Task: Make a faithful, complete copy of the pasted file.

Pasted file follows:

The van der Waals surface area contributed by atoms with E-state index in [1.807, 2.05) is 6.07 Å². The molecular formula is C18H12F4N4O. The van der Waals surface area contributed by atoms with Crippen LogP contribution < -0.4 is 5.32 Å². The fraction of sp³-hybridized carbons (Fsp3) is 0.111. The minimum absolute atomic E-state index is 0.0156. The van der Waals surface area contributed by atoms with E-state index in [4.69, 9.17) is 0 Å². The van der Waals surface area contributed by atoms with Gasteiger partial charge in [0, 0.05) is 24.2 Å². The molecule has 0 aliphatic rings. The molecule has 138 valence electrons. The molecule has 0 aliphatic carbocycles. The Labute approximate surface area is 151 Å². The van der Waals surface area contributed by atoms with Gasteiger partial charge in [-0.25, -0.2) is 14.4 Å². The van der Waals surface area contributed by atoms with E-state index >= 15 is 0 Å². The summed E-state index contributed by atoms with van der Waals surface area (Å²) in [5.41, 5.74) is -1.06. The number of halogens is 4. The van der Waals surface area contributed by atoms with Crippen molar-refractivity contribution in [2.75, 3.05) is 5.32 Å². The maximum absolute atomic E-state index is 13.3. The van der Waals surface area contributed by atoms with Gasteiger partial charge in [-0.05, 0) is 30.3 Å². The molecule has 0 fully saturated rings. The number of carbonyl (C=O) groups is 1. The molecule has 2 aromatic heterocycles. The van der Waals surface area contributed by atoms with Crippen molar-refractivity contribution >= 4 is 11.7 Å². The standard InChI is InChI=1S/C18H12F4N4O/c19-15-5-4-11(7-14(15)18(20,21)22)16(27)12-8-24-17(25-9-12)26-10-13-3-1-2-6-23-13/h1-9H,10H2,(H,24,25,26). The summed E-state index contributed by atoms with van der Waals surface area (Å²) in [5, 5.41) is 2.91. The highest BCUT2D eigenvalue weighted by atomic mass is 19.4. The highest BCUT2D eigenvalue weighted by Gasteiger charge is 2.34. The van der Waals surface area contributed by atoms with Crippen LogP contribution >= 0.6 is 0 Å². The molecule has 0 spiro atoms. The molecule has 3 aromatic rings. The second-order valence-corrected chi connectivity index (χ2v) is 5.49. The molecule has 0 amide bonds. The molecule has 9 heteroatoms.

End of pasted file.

The van der Waals surface area contributed by atoms with E-state index in [1.807, 2.05) is 6.07 Å². The molecular formula is C18H12F4N4O. The van der Waals surface area contributed by atoms with Crippen LogP contribution < -0.4 is 5.32 Å². The fraction of sp³-hybridized carbons (Fsp3) is 0.111. The minimum absolute atomic E-state index is 0.0156. The van der Waals surface area contributed by atoms with E-state index in [4.69, 9.17) is 0 Å². The van der Waals surface area contributed by atoms with Gasteiger partial charge in [0, 0.05) is 24.2 Å². The molecule has 0 aliphatic rings. The molecule has 138 valence electrons. The molecule has 0 aliphatic carbocycles. The Labute approximate surface area is 151 Å². The van der Waals surface area contributed by atoms with Gasteiger partial charge in [-0.25, -0.2) is 14.4 Å². The van der Waals surface area contributed by atoms with E-state index >= 15 is 0 Å². The summed E-state index contributed by atoms with van der Waals surface area (Å²) in [5.41, 5.74) is -1.06. The number of halogens is 4. The van der Waals surface area contributed by atoms with Crippen molar-refractivity contribution in [2.75, 3.05) is 5.32 Å². The maximum absolute atomic E-state index is 13.3. The van der Waals surface area contributed by atoms with Gasteiger partial charge in [-0.05, 0) is 30.3 Å². The molecule has 0 fully saturated rings. The number of carbonyl (C=O) groups is 1. The molecule has 2 aromatic heterocycles. The van der Waals surface area contributed by atoms with Crippen molar-refractivity contribution >= 4 is 11.7 Å². The standard InChI is InChI=1S/C18H12F4N4O/c19-15-5-4-11(7-14(15)18(20,21)22)16(27)12-8-24-17(25-9-12)26-10-13-3-1-2-6-23-13/h1-9H,10H2,(H,24,25,26). The summed E-state index contributed by atoms with van der Waals surface area (Å²) in [5, 5.41) is 2.91. The highest BCUT2D eigenvalue weighted by atomic mass is 19.4. The highest BCUT2D eigenvalue weighted by Gasteiger charge is 2.34. The van der Waals surface area contributed by atoms with Crippen LogP contribution >= 0.6 is 0 Å². The molecule has 0 spiro atoms. The molecule has 3 aromatic rings. The second-order valence-corrected chi connectivity index (χ2v) is 5.49. The molecule has 0 amide bonds. The molecule has 9 heteroatoms.